Pennsylvania lawmakers are set to pass a new ban on supervised drug consumption, effectively ending a Philadelphia nonprofit’s long-running effort to offer a sanctioned substance-use site meant to prevent overdose and death.
A bill outlawing sites that “knowingly” provide a space for drug consumption passed a committee vote by a wide margin on Tuesday. It now advances to the full state senate, where it is also expected to pass. Gov. Josh Shapiro, a Democrat, has expressed strong opposition to supervised injection sites in the past, and is expected to sign the legislation.
While supervised consumption advocates argue that the service would prevent overdoses, reduce disease transmission, and potentially help people access addiction treatment, local lawmakers say the bill reflects their constituents’ opposition to sanctioned drug use sites.
“I see the pain and suffering addiction causes every day in my district,” Christine Tartaglione, a Democratic state senator who represents a portion of Northeast Philadelphia and authored the bill, said in a statement. “I believe it is imperative that Pennsylvania be in the business of helping people access recovery, not empower addiction.”
If the new law is enacted, it would represent the latest flashpoint in a long-running national debate over harm reduction, a philosophy that aims to avert the worst consequences of substance use, like death and disease, while recognizing that demanding instant abstinence is rarely practical.
It may also indicate a rightward lurch in U.S. attitudes toward harm reduction, and the country’s response to its drug epidemic more broadly. While the Biden administration has expressed unprecedented support for harm reduction, many Americans remain hostile to the approach.
Some harm-reduction tools, like syringe exchanges and fentanyl test strips, have gained a degree of acceptance, but supervised consumption is still largely taboo. Pennsylvania advocates had high hopes for a planned site in Philadelphia, however, and say the legislation would deal a demoralizing blow to local efforts to avert overdoses and save lives.
“It really highlights, overall, where the Democratic Party is moving,” said Jordan Scott, a regional field organizer for the Pennsylvania Harm Reduction Network. “The message it sends to people who use drugs is: You don’t matter.”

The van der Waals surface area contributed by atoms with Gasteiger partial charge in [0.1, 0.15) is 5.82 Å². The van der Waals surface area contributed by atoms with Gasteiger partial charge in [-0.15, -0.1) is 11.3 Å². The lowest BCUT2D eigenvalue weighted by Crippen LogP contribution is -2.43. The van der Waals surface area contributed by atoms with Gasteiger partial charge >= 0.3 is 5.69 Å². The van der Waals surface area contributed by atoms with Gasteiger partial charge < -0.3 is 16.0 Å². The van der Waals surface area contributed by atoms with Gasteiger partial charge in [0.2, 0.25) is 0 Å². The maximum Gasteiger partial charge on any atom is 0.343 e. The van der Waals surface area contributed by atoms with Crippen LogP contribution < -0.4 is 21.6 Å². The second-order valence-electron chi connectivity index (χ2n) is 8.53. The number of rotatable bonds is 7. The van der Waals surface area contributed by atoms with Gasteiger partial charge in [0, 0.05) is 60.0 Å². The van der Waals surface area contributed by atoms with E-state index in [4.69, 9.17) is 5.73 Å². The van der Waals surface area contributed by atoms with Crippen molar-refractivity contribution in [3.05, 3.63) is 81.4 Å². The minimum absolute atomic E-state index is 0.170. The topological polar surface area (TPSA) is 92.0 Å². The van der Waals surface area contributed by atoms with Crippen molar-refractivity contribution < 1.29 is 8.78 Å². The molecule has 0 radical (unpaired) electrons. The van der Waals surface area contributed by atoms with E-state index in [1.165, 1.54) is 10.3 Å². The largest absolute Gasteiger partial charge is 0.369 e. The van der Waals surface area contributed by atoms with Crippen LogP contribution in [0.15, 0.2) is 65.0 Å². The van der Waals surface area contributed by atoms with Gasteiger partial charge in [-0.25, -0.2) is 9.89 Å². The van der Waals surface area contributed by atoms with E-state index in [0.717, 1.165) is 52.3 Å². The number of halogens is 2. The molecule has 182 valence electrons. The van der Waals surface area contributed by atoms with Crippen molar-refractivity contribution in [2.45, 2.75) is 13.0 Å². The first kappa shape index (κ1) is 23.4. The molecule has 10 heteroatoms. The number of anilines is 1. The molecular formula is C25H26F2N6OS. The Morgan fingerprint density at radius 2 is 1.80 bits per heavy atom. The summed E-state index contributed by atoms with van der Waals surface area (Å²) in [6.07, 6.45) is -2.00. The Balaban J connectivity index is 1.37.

For drug policy veterans, the move is just the latest example of politics interfering with efforts to address the country’s long-running addiction crisis. Many politicians are wary of the controversy that accompanies supervised consumption, and the Pennsylvania law may represent an attempt to avoid a ballot-box liability in 2024, said Regina LaBelle, a former Biden administration drug policy official and the director of the O’Neil Institute’s Addiction and Public Policy Initiative.
“Drug policy is never at its finest when it becomes politicized,” she said. “They want to take this off the table — it’s something they have to deal with next year.”
Similarly, the legislation could help the White House avert a political headache. When President Biden took power in 2021, he inherited a drawn-out legal battle between the Department of Justice and Safehouse, the Philadelphia nonprofit that announced plans to offer supervised injection services but was thwarted by a Trump administration lawsuit.
The Biden administration had two choices: Drop the lawsuit and allow the clinic to open, enraging conservatives, or continue the Trump administration’s hardline approach, angering harm reduction advocates and many progressives.